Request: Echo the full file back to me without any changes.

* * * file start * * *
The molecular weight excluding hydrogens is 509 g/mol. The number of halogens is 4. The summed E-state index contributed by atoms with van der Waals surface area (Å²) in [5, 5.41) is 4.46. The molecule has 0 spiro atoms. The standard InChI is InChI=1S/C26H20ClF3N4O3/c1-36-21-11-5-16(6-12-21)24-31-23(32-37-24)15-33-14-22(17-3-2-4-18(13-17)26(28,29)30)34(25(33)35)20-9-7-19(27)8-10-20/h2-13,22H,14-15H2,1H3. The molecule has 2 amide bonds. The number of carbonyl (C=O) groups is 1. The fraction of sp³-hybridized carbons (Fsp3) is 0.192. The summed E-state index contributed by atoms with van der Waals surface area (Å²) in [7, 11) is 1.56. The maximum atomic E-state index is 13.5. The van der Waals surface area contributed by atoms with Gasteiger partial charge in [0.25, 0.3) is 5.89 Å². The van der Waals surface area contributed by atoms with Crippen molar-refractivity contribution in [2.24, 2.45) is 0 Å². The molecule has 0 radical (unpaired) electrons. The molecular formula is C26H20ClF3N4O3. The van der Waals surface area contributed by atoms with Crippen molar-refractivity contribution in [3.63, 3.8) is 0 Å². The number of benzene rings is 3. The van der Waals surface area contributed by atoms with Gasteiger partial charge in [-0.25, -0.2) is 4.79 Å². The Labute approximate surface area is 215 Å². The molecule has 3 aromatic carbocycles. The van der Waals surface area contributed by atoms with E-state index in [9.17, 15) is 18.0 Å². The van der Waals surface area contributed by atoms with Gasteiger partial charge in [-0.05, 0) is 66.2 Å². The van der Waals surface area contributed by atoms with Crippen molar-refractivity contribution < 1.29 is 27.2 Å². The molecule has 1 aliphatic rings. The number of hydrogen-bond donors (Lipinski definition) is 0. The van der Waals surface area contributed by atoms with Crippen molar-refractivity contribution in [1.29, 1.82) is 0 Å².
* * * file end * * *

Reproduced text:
The molecular weight excluding hydrogens is 509 g/mol. The number of halogens is 4. The summed E-state index contributed by atoms with van der Waals surface area (Å²) in [5, 5.41) is 4.46. The molecule has 0 spiro atoms. The standard InChI is InChI=1S/C26H20ClF3N4O3/c1-36-21-11-5-16(6-12-21)24-31-23(32-37-24)15-33-14-22(17-3-2-4-18(13-17)26(28,29)30)34(25(33)35)20-9-7-19(27)8-10-20/h2-13,22H,14-15H2,1H3. The molecule has 2 amide bonds. The number of carbonyl (C=O) groups is 1. The fraction of sp³-hybridized carbons (Fsp3) is 0.192. The summed E-state index contributed by atoms with van der Waals surface area (Å²) in [7, 11) is 1.56. The maximum atomic E-state index is 13.5. The van der Waals surface area contributed by atoms with Gasteiger partial charge in [0.25, 0.3) is 5.89 Å². The van der Waals surface area contributed by atoms with Crippen molar-refractivity contribution in [2.24, 2.45) is 0 Å². The molecule has 0 radical (unpaired) electrons. The molecular formula is C26H20ClF3N4O3. The van der Waals surface area contributed by atoms with Crippen molar-refractivity contribution in [3.63, 3.8) is 0 Å². The number of benzene rings is 3. The van der Waals surface area contributed by atoms with Gasteiger partial charge in [-0.25, -0.2) is 4.79 Å². The Labute approximate surface area is 215 Å². The molecule has 3 aromatic carbocycles. The van der Waals surface area contributed by atoms with E-state index in [9.17, 15) is 18.0 Å². The van der Waals surface area contributed by atoms with Gasteiger partial charge in [-0.05, 0) is 66.2 Å². The van der Waals surface area contributed by atoms with Crippen molar-refractivity contribution < 1.29 is 27.2 Å². The molecule has 1 aliphatic rings. The number of hydrogen-bond donors (Lipinski definition) is 0. The van der Waals surface area contributed by atoms with Crippen molar-refractivity contribution in [1.29, 1.82) is 0 Å².